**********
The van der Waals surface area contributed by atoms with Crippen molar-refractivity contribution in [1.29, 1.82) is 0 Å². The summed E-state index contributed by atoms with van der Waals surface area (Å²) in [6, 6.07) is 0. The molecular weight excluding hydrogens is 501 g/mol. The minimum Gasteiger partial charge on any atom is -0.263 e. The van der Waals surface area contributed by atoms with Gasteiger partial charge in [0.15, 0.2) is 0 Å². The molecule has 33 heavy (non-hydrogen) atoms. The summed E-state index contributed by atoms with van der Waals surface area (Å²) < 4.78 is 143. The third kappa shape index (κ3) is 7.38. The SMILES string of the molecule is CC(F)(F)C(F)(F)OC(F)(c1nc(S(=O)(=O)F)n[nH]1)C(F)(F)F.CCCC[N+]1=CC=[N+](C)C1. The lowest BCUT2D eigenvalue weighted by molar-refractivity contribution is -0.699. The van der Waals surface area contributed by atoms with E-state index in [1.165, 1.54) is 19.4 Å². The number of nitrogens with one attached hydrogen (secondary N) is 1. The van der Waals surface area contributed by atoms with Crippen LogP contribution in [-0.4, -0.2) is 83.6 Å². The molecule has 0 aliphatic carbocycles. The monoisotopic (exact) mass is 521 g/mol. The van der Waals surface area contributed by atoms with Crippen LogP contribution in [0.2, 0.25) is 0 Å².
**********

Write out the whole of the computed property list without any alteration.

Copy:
The van der Waals surface area contributed by atoms with Crippen molar-refractivity contribution in [1.29, 1.82) is 0 Å². The summed E-state index contributed by atoms with van der Waals surface area (Å²) in [6, 6.07) is 0. The molecular weight excluding hydrogens is 501 g/mol. The minimum Gasteiger partial charge on any atom is -0.263 e. The van der Waals surface area contributed by atoms with Gasteiger partial charge in [0.15, 0.2) is 0 Å². The molecule has 33 heavy (non-hydrogen) atoms. The summed E-state index contributed by atoms with van der Waals surface area (Å²) < 4.78 is 143. The third kappa shape index (κ3) is 7.38. The SMILES string of the molecule is CC(F)(F)C(F)(F)OC(F)(c1nc(S(=O)(=O)F)n[nH]1)C(F)(F)F.CCCC[N+]1=CC=[N+](C)C1. The lowest BCUT2D eigenvalue weighted by molar-refractivity contribution is -0.699. The van der Waals surface area contributed by atoms with E-state index in [1.165, 1.54) is 19.4 Å². The number of nitrogens with one attached hydrogen (secondary N) is 1. The van der Waals surface area contributed by atoms with Crippen LogP contribution in [-0.4, -0.2) is 83.6 Å². The molecule has 0 aliphatic carbocycles. The monoisotopic (exact) mass is 521 g/mol. The van der Waals surface area contributed by atoms with Crippen LogP contribution in [0.2, 0.25) is 0 Å².